There's an increasing number of acronyms (and initialisms) associated with hardware products. Here's a quick look at four common terms and what they denote.

While perusing through descriptions of various embedded system products and devices, you may come across many acronyms: SiP, SoC, SoM, maybe even CoM.

What are they and what’s the difference between them all? Let's take a look and break it down.

 

System-in-a-Package (SiP)

Image courtesy of ASE Global.

 

System-in-a-Package components are comprised of multiple integrated circuit together in the same packaging where they are connected internally. Components like DRAM, flash memory, processors, and other basic electronic components are often contained in an SiP, making them fairly capable and contained systems. SiPs can be stacked vertically or horizontally, with either wire bonds or solder bump connections.

The appeal of an SiP is that it can compact an otherwise complex system into a very simple package, making it easier to integrate into larger systems. It also simplifies PCB layouts.

SiPs are commonly used in small electronic devices such as smartphones and wearable devices. For example, the STMicroelectronics ST53G is an SiP which combines a microcontroller and RF booster for the application of contactless payment systems in wearables like smartwatches.

 

Package-on-a-Package (PoP)

 

A Package-on-a-Package stacks single-component packages vertically, connected via ball grid arrays. Packages can be discrete components (memory, CPU, other logic) or a System-in-a-Package stacked with another package for added or expanded functionality.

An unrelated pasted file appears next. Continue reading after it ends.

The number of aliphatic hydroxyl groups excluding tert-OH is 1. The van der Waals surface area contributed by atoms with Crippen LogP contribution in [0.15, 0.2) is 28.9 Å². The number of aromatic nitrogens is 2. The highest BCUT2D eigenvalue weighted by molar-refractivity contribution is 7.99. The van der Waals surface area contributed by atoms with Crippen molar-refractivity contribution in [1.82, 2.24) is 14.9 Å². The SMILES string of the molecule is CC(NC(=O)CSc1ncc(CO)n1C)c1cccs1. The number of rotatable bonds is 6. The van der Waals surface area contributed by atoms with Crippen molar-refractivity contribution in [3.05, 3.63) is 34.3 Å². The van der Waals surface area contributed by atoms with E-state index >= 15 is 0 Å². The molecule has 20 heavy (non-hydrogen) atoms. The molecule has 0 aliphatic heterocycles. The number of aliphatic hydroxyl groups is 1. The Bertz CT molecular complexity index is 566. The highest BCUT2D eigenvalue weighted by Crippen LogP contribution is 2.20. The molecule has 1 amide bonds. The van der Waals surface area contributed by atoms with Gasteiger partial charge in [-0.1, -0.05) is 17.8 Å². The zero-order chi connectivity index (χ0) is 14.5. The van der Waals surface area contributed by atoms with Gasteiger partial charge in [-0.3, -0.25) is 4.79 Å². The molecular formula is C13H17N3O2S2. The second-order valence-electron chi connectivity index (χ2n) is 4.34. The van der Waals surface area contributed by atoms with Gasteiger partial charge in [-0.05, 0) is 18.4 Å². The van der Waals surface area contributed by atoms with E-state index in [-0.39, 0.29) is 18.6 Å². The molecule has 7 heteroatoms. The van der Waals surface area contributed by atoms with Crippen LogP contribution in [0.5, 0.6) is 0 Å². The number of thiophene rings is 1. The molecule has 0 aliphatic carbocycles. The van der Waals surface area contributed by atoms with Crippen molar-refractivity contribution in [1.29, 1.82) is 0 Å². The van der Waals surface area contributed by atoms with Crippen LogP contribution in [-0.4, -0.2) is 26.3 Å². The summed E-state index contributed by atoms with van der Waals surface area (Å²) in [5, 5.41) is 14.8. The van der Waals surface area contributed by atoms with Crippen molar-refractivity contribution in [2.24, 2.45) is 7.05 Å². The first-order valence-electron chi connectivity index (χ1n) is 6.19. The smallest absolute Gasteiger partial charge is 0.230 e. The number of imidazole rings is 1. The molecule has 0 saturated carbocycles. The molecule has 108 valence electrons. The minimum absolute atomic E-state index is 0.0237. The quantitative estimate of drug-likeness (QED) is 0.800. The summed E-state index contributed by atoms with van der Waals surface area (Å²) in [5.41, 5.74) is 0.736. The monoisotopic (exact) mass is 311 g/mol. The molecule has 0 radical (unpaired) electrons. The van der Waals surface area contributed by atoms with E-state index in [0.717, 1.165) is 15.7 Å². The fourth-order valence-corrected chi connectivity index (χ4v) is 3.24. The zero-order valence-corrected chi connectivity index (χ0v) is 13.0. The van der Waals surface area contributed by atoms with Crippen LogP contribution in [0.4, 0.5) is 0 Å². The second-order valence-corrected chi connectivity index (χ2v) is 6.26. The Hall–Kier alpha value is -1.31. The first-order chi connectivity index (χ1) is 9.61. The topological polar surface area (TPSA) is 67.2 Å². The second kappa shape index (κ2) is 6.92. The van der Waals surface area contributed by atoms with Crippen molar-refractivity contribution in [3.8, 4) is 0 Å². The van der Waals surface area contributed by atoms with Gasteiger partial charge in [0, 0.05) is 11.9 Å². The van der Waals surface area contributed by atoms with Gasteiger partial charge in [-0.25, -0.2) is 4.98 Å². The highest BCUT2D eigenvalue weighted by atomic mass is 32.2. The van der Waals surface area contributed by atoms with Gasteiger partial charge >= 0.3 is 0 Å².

PoP provides more component density, and also simplifies PCB design. It also can improve signal propagation since the interconnects between components is much shorter.

Similar to SiPs, PoPs are often found in small electronic devices.

 

System-on-a-Chip (SoC)

Image courtesy of Moody751.
 

A System-on-a-Chip brings together all the necessary components of a computer into a single chip or integrated circuit. Commonly,  an SoC can be based around either a microcontroller (includes CPU, RAM, ROM, and other peripherals) or a microprocessor (includes only a CPU). It is also possible for SoCs to be customized for a specific application, including whatever components, memory, or peripherals necessary, ranging from digital/analog signal ICs, FPGAs, and IOs.

Software for an SoC usually abstracts functionality so that it can be easily programmed and connected to.

The advantage of an SoC is that it is cheaper, smaller, and more energy efficient. The disadvantage is that, unlike a full-size computer, they are locked into their configuration.

Devices like Raspberry Pi are based around an SoC. SoCs can also help designers speed up the adoption of new protocols, such as these Bluetooth 5 SoCs that make it easier to integrate Bluetooth 5 into new products.

 

Computer-on-a-Module (CoM)

Image courtesy of Toradex.

 

A computer-on-a-module is a step above an SoC, but not quite a fully functional computer. It’s comprised of a single-board with a microprocessor, memory, and IO. However, it usually is paired with a carrier board. CoMs provide a plug-and-play type advantage, since a CoM can be replaced or upgraded within a carrier, without having to change the carrier.

 

And there you have it! If you have clarifications you'd like to make on any of these acronyms or would like to see others covered, leave a comment below.

 

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